Tuesday, October 6, 2015

Ravels by James V. Viscosi

by James V. Viscosi
4 stars - delightful and engrossing
ALR Green - some monster animals and a cranky cat thing

Ravels concludes the adventures of Mercy and Bernard. Two teenagers, swept into the magical world of a video game in the book Shards

As the Ravels opens, there is trouble brewing in the land of adventure. Fierce storms are targeting cities and individuals, wiping them from the face of the Earth. Bernard is trapped in some sort of underground habitat of an unknown menace, along with a couple of other escapees from the line of doom. Meanwhile, Mercy is facing reanimated statues that are determined to seal her in a stone coffin. Uh oh.

The story progresses from one adventure to the next as Bernard, Mercy, and a ragtag crew try to discover the cause of disruption in the world and bring things back into line. 

Not easy for this reviewer to tell much more without inserting spoilers. Let's just say, there are monsters, events of nature, magic, elves, a dwarf, other odd humanoid creatures, and plenty of puzzles to solve. 

So let's do good news / bad news.

Good news.

  1. The characters. Magnificent. Mr. Viscosi treats his readers with multi-faceted, flawed characters at every turn. At times heroic, but mostly just trying to get things done. You might not like all the characters, but you certainly get to know them, their motivations, their quirks.
  2. The scenes. Rich and evocative. I could see every setting. The scenes drew me in to the world of the book completely. Lush descriptions.
  3. The language. Mr. Viscosi has a rich vocabulary and isn't afraid to use it. Plus there are delightful utterances scattered throughout. " 'Madness, but no more than I should expect from you three, I suppose, let alone from you.' This last was directed at Cynidece, a hooligan so dire she required separate denunciation." Delightful!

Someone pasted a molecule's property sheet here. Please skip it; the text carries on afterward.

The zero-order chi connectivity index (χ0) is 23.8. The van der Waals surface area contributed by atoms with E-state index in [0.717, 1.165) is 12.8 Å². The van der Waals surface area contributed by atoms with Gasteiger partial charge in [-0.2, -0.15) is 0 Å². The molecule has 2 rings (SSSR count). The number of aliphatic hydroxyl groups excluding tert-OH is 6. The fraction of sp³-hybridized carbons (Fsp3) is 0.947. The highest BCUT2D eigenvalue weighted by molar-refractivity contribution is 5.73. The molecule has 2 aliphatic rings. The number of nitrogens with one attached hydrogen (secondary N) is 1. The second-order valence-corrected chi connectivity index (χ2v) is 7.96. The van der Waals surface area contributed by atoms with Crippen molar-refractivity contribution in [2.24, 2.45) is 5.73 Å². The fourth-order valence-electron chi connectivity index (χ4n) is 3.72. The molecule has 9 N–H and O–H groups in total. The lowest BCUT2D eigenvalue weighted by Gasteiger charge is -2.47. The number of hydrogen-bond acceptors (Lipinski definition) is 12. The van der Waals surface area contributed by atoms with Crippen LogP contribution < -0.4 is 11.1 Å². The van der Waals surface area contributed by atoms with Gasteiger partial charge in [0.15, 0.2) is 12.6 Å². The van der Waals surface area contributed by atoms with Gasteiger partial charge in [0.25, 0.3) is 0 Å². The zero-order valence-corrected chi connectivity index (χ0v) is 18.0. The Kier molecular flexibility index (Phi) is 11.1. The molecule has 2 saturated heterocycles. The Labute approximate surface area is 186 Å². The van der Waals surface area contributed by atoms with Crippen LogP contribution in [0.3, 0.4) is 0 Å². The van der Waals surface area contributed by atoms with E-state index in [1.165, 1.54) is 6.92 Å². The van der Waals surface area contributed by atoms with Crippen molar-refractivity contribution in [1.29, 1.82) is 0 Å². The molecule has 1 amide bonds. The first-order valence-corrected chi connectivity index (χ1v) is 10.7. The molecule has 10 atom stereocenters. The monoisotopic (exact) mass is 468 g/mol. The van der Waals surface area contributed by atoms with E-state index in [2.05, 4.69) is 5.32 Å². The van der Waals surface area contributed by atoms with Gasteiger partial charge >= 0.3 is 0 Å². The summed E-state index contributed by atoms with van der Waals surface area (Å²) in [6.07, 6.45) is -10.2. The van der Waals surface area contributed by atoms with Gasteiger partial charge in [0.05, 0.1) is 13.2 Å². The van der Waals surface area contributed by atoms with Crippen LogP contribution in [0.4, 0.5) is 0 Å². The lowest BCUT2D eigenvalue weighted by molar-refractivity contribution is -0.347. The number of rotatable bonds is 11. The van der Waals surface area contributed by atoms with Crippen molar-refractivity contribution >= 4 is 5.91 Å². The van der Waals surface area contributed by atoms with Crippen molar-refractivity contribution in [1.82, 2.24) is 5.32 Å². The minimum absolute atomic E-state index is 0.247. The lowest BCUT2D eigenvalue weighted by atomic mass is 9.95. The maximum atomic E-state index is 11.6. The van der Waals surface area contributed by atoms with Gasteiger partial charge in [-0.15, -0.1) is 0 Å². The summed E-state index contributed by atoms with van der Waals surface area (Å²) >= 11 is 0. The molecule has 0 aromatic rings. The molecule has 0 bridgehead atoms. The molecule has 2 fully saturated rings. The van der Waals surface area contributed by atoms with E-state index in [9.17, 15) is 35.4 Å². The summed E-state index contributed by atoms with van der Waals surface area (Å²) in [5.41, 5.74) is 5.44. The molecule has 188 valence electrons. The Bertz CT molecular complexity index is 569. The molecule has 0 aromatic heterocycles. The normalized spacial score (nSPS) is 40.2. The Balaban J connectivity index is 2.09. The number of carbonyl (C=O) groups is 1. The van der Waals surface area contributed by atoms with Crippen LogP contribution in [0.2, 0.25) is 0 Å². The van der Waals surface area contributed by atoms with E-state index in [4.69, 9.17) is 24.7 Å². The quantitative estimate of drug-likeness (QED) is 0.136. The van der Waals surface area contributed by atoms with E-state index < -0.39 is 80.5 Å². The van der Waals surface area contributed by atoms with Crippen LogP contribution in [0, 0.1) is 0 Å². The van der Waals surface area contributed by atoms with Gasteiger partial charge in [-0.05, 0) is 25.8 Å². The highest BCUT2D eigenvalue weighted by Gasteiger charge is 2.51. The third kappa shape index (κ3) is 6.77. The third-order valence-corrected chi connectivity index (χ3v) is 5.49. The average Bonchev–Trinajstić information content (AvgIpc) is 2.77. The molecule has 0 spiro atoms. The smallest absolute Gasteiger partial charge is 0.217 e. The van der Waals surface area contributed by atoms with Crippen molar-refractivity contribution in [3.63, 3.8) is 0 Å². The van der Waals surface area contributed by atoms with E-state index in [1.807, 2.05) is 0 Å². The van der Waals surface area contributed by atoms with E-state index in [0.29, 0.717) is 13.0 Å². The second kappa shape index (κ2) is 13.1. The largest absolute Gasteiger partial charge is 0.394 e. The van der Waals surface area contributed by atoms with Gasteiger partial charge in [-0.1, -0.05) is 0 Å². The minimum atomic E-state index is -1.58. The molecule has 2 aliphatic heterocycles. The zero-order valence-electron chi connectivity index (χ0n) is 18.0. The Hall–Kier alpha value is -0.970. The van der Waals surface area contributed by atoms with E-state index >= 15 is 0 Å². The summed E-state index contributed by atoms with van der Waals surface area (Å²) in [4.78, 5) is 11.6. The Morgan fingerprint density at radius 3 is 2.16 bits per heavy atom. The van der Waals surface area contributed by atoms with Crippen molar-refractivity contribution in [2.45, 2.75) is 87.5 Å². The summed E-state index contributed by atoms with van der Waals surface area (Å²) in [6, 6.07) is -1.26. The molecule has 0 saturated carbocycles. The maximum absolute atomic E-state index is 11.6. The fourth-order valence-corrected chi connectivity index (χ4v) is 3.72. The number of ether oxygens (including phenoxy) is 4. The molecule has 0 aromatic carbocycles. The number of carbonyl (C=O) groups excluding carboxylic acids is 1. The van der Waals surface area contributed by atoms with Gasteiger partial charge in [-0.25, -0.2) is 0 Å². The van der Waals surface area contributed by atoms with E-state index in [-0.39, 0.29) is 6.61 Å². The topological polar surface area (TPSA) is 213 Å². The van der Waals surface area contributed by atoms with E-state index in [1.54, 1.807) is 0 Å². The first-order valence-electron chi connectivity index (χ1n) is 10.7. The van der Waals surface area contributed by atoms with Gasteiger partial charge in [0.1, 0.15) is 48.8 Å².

4. The science, what there is of it, is plausible and described in technical terms. Keep up or don't, but things aren't dumbed down.
  5. Surprises. Yup, several big surprises for this reader, but they never felt contrived.
Bad news.
  1. The format of the book. You might not think it's a big deal, but the pinched margins, parsimonious white space, and bulky paragraphs often left this reader feeling a bit claustrophobic. 
  2. Not enough "previously on." Having taken a break of several months between the first book and the second, I was lost at times during the first 100 pages. 
  3. The names. I gave up trying to pronounce the names of the characters. Kaderleh, Kihantroh, Cynidece, whatever. I just made some sounds in my head for each character.
  4. Not enough dwarfs. Surely the dwarfs merited best supporting character awards in the first book, but with only one rather mild mannered dwarf in this volume, I felt a bit cheated.
Overall, big thumbs up. The prose, the world, enveloped me completely. If you want to get lost in a story, The Strings Duology of Shards and Ravels is the way to go.


  1. Sounds like Dennis's blog!! What fun :-)

    1. hello rottrover its dennis the vizsla dog hay and the kranky cat things naym is trouble i heer!!! wot a koinsidense!!! i am lukking forward to dadas nekst buk wot had better hav a feerless heeroik dog thing naymd dennis in it!!! ok bye

    2. OMD! A book with a dog-character named Dennis?? I wonder if it will be written phonetically???

  2. Sounds like something my kids would like. And it sounds like Dennis the Vizsla is ever enthused about books, especially the potential that a book might have a Heroic Dennis in it!